Events, Featured:

Brown-Bag Event

By: Hayeon Na, Co-Copy Editor (Content Focused)

On February 26th, 2014, pharmacists, clinical faculty, and pharmacy students from St. John’s University College of Pharmacy and Health Sciences gathered at the Freeport Memorial Library for a “Brown Bag,” one of the yearly calendar events at the public library. This event was conducted through the joint efforts of Ilene Corina who is the president of Pulse of New York, a patient advocate group, and Dr. Manouchkathe Cassagnol PharmD, CGP, BCPS, who is an Associate Clinical Professor at St. John’s University. In previous years, many members of the community attended the brown bag events which featured various clinical pharmacy faculty providing free medication reviews.  This year’s event was special because the members of the community had actively lobbied for the event, and there was a Drug Information specialist and clinical faculty, Dr. Nicole Maisch PharmD, who is an Associate Clinical Professor at St. John’s University.  Other clinical pharmacy faculty from St. John’s University that participated were Maha Saad, PharmD, BCPS, CGP, Nissa Mazzola, PharmD,CDE, and Michele Pisano-Krukowski, PharmD, CGP.

A brown bag event is one of the many ways in which pharmacists can reach out to the community to improve the quality of patient care. Members of the community bring in their medications (or a list) and are given the opportunity to ask pharmacists any questions they may have. Pharmacists and pharmacy interns also review and provide information about the prescription or over-the-counter medications, dietary supplements, and lifestyle choices. This way, Pharmacists can evaluate the appropriateness of medication regimens and make recommendations that impact the attendees’ daily lives.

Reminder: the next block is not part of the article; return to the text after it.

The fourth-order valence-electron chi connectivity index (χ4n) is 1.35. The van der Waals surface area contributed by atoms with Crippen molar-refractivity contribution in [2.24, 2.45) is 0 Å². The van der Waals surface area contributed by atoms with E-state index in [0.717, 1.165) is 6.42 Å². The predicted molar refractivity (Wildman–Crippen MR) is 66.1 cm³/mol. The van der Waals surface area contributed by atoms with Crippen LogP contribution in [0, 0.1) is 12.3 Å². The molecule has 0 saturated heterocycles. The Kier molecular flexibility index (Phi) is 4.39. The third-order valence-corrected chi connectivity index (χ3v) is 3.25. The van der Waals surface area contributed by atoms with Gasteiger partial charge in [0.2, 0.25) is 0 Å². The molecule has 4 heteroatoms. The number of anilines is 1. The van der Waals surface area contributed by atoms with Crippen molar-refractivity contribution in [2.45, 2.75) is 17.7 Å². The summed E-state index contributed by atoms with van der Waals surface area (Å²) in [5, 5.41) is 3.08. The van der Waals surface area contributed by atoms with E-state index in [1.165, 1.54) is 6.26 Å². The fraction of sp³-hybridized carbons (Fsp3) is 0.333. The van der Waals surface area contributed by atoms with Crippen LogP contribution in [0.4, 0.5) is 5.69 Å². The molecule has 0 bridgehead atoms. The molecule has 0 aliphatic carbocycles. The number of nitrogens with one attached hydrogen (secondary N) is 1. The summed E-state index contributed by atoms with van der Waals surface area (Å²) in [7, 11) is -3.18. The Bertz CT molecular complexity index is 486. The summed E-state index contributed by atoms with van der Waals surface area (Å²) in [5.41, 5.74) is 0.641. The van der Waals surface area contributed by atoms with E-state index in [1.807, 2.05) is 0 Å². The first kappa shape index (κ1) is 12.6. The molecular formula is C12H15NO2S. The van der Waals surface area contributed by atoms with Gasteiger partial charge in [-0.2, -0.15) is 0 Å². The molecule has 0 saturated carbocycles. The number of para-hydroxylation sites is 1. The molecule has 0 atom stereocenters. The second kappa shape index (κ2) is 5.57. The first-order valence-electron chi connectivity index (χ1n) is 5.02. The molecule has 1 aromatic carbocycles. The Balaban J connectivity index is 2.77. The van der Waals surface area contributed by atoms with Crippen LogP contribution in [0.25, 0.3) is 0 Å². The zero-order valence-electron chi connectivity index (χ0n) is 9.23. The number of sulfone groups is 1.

Poly-pharmacy—the use of more than one medication by a patient—is likely the result of having multiple doctors who have an incomplete list of patients’ medications, and is becoming more commonplace. On top of that, patients often also add vitamins and dietary supplements to their laundry list of medications. An event like this is important to prevent dangerous drug-drug, drug-food, or drug-supplement interactions.  Having a clear grasp of the medications and supplements one uses and the consequences of lifestyle choices (e.g. diet and exercise, or no coffee after 2PM) helps them take better control of their health and disease states. This kind of preventative care and medication review can save money for the patients and the insurance companies, and can also help keep the overall health costs down.

When the event began at 10 AM, there was an air of excitement as patrons piled in. They came in with bags of prescription bottles and dietary supplements in hand patiently waited for their turn. Many had only one or two prescription medications and over-the-counter medications, but took numerous dietary supplements. Some of the most popular counseling points were how to differentiate between reliable and unreliable drug information sources and what non-pharmacological changes could be made before initiating drug therapy. Through interventions such as these, pharmacists are often able to save the patients from the burden (e.g. economic burden, pill burden) that comes with poly-pharmacy and to enable the patients to make informed decisions regarding over-the-counter products and non-FDA regulated dietary supplements. After a session, updated medication lists along with a weekly pill organizer were given out to help improve adherence. The event came to a close around 2PM, and many community members left, happy with the service that was provided by the pharmacists.


[pubmed_related keyword1=”brown” keyword2=”bag” keyword3=”pharmacy”]

Published by Rho Chi Post
Both comments and trackbacks are currently closed.